Likewise, you can employ mental cues to remind yourself to focus on proper form when going up a hill or when you start to get tired. I like the mantra “relax and go” in the last mile of a race to remind myself not to tighten my face and shoulders as I get tired. Find your positive mantra and use it when the going gets tough.

Granted, no amount of mental imagery and visualization during training and racing will compensate for a poor training regimen. However, if you’re already pushing your physical limits and want to take your race performances to another level, incorporating visualization techniques into your training and racing can provide the advantage you need.

A version of this post originally appeared at competitor.com

Smarter is Better

We’ll help you injury-free and train
smarter to achieve your goals

Here’s what we’ve got for you

Free access to a treasure chest of proven training guides, resources and ebooks. 4 of our best-selling ebooks, 5 in-depth video courses, 6 high impact training resources, and 4 race-specific training guides.

You’ll also be enrolled in our 20-part course that lays out the proven framework for training smarter, getting and staying injury-free, and crushing your PRs, all sent directly to your inbox.

An organized reference guide to the “best of the best” of RunnersConnect, and how to fit it all together to help you train smarter, stay injury-free and run faster.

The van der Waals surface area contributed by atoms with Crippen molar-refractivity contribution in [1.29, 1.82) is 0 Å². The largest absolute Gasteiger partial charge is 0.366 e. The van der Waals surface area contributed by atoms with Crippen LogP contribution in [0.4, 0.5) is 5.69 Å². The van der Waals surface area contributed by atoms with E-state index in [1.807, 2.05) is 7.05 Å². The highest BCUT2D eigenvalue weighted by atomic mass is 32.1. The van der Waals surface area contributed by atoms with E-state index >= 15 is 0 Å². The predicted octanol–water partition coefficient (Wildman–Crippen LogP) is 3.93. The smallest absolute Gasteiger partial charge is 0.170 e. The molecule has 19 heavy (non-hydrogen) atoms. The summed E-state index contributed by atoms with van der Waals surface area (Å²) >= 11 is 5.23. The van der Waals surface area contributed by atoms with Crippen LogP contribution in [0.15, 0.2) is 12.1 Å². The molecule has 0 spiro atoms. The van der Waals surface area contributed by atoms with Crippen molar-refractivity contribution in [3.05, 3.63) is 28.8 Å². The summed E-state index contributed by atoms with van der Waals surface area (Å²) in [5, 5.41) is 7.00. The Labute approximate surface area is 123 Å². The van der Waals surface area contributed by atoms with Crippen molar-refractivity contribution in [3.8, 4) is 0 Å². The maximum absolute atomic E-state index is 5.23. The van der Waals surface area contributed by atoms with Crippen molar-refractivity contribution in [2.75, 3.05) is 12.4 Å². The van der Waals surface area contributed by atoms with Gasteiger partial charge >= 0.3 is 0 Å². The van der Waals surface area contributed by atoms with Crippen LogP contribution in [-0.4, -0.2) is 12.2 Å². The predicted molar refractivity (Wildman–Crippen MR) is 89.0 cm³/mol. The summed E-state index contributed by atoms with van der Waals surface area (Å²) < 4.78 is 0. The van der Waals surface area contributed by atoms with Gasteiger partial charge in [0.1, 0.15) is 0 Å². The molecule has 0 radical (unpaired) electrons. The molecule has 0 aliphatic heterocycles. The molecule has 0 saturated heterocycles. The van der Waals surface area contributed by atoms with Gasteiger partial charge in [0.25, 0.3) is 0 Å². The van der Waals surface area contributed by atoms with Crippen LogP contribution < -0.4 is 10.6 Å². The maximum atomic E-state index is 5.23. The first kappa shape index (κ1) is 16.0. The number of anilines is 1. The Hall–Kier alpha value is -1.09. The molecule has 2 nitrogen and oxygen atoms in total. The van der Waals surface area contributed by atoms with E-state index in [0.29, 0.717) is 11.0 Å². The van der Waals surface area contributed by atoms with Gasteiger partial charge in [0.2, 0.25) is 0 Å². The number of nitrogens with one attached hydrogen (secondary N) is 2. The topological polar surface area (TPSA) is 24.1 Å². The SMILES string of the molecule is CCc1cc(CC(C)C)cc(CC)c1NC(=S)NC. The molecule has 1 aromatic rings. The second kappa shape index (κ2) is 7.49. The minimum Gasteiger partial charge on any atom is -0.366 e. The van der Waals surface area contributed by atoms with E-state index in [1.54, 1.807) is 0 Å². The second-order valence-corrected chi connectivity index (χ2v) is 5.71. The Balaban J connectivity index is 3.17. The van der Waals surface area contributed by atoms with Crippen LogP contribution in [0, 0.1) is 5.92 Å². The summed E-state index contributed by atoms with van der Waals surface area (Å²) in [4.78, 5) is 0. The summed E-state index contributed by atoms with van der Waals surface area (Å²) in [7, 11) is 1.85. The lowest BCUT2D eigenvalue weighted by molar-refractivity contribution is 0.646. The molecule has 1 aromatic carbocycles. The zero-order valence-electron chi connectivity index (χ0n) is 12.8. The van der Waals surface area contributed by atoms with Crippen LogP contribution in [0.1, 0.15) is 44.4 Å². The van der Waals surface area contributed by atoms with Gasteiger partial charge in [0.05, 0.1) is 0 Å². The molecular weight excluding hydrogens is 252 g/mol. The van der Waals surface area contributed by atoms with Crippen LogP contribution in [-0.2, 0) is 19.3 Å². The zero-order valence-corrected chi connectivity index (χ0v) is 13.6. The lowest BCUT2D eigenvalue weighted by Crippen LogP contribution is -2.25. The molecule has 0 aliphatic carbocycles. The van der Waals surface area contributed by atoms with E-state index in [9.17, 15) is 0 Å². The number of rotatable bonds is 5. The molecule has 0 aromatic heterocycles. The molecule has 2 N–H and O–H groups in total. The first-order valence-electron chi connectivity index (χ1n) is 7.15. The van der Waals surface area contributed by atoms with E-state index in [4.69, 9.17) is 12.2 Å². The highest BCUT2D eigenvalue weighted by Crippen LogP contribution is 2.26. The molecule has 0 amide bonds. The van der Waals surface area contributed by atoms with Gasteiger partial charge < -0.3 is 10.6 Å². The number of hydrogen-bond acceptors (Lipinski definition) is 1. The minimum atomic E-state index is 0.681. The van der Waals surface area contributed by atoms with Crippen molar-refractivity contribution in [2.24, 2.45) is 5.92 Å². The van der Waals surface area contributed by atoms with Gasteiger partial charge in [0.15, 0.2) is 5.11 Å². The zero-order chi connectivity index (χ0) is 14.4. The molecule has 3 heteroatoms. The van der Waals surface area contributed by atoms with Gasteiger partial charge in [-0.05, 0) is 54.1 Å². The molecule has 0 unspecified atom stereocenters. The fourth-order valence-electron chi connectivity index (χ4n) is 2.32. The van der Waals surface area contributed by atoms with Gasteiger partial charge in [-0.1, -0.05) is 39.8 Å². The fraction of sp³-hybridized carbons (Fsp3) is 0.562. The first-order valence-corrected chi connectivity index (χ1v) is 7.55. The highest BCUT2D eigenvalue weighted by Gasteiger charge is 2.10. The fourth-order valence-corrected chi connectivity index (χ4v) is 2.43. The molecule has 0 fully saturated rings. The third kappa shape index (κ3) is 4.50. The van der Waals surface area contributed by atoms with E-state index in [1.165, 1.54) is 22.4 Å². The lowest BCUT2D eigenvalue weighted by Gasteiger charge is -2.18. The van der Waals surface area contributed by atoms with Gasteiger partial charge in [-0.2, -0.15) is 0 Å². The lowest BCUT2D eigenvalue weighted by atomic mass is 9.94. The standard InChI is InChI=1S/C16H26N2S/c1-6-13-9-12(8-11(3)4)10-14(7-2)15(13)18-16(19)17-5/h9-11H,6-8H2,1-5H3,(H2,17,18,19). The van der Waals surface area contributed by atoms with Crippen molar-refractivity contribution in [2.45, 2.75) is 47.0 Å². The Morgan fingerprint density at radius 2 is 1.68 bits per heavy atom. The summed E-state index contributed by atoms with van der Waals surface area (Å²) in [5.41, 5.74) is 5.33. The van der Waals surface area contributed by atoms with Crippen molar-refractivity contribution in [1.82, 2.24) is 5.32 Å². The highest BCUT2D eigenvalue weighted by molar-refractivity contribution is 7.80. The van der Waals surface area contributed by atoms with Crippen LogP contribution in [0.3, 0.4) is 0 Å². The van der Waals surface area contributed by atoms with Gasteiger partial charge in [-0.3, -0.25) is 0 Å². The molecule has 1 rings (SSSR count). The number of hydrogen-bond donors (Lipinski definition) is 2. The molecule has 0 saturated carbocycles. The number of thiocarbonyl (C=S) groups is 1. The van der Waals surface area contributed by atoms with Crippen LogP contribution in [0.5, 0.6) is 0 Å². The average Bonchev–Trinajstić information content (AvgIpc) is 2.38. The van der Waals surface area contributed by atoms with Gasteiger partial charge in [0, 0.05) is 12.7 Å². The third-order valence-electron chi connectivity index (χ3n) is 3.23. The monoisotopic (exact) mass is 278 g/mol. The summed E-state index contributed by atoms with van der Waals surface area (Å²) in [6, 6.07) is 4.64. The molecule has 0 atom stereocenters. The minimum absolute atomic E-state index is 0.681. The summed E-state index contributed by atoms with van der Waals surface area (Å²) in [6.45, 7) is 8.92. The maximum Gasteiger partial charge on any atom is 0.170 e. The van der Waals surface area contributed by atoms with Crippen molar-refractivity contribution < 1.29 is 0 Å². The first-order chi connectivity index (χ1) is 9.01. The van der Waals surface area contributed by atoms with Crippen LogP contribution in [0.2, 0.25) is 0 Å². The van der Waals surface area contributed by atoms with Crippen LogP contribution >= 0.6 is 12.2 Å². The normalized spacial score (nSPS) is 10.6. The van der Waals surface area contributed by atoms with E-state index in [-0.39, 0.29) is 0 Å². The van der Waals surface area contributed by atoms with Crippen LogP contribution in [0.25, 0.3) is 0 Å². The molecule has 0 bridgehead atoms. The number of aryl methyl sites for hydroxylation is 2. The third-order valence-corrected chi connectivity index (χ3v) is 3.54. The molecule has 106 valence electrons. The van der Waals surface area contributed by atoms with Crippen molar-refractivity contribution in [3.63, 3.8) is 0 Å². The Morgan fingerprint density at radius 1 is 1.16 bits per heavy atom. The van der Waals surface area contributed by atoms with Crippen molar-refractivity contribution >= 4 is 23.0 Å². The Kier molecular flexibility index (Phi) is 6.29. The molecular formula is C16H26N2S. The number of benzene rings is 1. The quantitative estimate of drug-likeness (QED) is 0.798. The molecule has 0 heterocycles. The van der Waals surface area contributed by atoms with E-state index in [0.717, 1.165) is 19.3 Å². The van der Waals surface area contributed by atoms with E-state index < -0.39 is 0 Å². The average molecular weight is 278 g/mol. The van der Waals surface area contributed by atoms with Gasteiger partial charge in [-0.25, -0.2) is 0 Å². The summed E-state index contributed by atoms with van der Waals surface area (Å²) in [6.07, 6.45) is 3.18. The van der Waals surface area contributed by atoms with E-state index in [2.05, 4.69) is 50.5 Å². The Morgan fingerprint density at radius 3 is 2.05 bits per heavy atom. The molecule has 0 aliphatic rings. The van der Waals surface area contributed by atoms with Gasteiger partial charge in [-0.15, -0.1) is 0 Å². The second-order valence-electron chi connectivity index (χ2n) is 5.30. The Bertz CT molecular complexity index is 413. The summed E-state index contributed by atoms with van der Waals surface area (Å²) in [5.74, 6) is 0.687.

References

Connect with Jeff Gaudette on Google+

One Response on “Visualization and Mental Planning for Better Racing

  1. Hi :

    I read the articles regularly and have learnt a lot from the various topics covered by you. I did not come across any article on Foam Roller. I would like to know how long and how many times in a day can a person use a Foam Roller to come out of knee stiffness and other knee related problems. Would appreciate if you could put a video, if possible.

    Thank you

Leave a Reply

Your email address will not be published. Required fields are marked *

Adding new comments is only available for RunnersConnect Insider members.



Already a member? Login here

Want to become an Insider for free? Register here

Pin It on Pinterest